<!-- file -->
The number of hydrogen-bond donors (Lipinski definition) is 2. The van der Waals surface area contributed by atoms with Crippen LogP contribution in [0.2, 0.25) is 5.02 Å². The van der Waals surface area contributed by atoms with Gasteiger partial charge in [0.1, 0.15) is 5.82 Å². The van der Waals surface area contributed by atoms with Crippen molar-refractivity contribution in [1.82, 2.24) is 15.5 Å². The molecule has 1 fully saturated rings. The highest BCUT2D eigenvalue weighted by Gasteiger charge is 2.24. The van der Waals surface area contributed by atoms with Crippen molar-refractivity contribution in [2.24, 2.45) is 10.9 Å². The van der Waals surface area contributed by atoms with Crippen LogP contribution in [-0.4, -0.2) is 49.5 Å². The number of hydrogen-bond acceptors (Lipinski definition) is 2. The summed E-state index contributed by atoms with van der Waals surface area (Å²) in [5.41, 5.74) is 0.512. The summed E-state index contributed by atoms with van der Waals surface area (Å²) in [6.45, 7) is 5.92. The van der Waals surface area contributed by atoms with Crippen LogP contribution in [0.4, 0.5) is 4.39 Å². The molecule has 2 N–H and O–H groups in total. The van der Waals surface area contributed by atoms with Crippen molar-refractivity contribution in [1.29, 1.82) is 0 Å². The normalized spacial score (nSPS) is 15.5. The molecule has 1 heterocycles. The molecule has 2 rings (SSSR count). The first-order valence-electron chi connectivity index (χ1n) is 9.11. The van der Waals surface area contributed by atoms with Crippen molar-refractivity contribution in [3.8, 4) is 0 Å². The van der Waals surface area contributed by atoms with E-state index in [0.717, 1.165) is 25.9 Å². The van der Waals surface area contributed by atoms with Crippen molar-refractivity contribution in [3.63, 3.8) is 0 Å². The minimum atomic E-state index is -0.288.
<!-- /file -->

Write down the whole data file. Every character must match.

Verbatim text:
The number of hydrogen-bond donors (Lipinski definition) is 2. The van der Waals surface area contributed by atoms with Crippen LogP contribution in [0.2, 0.25) is 5.02 Å². The van der Waals surface area contributed by atoms with Gasteiger partial charge in [0.1, 0.15) is 5.82 Å². The van der Waals surface area contributed by atoms with Crippen molar-refractivity contribution in [1.82, 2.24) is 15.5 Å². The molecule has 1 fully saturated rings. The highest BCUT2D eigenvalue weighted by Gasteiger charge is 2.24. The van der Waals surface area contributed by atoms with Crippen molar-refractivity contribution in [2.24, 2.45) is 10.9 Å². The van der Waals surface area contributed by atoms with Crippen LogP contribution in [-0.4, -0.2) is 49.5 Å². The number of hydrogen-bond acceptors (Lipinski definition) is 2. The summed E-state index contributed by atoms with van der Waals surface area (Å²) in [5.41, 5.74) is 0.512. The summed E-state index contributed by atoms with van der Waals surface area (Å²) in [6.45, 7) is 5.92. The van der Waals surface area contributed by atoms with Crippen LogP contribution in [0.4, 0.5) is 4.39 Å². The molecule has 2 N–H and O–H groups in total. The van der Waals surface area contributed by atoms with Crippen molar-refractivity contribution in [1.29, 1.82) is 0 Å². The normalized spacial score (nSPS) is 15.5. The molecule has 1 heterocycles. The molecule has 2 rings (SSSR count). The first-order valence-electron chi connectivity index (χ1n) is 9.11. The van der Waals surface area contributed by atoms with Crippen molar-refractivity contribution in [3.8, 4) is 0 Å². The van der Waals surface area contributed by atoms with E-state index in [0.717, 1.165) is 25.9 Å². The van der Waals surface area contributed by atoms with Crippen molar-refractivity contribution in [3.63, 3.8) is 0 Å². The minimum atomic E-state index is -0.288.